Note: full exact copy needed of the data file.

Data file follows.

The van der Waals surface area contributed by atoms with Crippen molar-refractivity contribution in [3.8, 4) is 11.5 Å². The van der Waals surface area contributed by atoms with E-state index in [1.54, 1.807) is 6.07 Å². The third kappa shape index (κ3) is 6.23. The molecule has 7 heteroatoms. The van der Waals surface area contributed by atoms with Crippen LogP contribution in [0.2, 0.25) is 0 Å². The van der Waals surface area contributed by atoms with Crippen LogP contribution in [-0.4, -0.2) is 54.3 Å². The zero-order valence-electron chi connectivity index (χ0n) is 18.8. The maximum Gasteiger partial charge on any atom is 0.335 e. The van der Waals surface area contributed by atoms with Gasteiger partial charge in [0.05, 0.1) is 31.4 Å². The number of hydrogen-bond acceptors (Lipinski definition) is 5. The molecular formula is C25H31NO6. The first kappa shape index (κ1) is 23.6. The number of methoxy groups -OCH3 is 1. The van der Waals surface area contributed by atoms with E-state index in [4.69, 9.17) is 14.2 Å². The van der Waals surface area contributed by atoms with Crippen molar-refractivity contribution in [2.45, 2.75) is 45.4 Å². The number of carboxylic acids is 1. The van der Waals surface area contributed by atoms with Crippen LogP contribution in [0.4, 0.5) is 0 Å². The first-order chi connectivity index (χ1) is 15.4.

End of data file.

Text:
The van der Waals surface area contributed by atoms with Crippen molar-refractivity contribution in [3.8, 4) is 11.5 Å². The van der Waals surface area contributed by atoms with E-state index in [1.54, 1.807) is 6.07 Å². The third kappa shape index (κ3) is 6.23. The molecule has 7 heteroatoms. The van der Waals surface area contributed by atoms with Crippen LogP contribution in [0.2, 0.25) is 0 Å². The van der Waals surface area contributed by atoms with Crippen LogP contribution in [-0.4, -0.2) is 54.3 Å². The zero-order valence-electron chi connectivity index (χ0n) is 18.8. The maximum Gasteiger partial charge on any atom is 0.335 e. The van der Waals surface area contributed by atoms with Gasteiger partial charge in [0.05, 0.1) is 31.4 Å². The number of hydrogen-bond acceptors (Lipinski definition) is 5. The molecular formula is C25H31NO6. The first kappa shape index (κ1) is 23.6. The number of methoxy groups -OCH3 is 1. The van der Waals surface area contributed by atoms with E-state index in [4.69, 9.17) is 14.2 Å². The van der Waals surface area contributed by atoms with Crippen molar-refractivity contribution in [2.45, 2.75) is 45.4 Å². The number of carboxylic acids is 1. The van der Waals surface area contributed by atoms with Crippen LogP contribution in [0.4, 0.5) is 0 Å². The first-order chi connectivity index (χ1) is 15.4.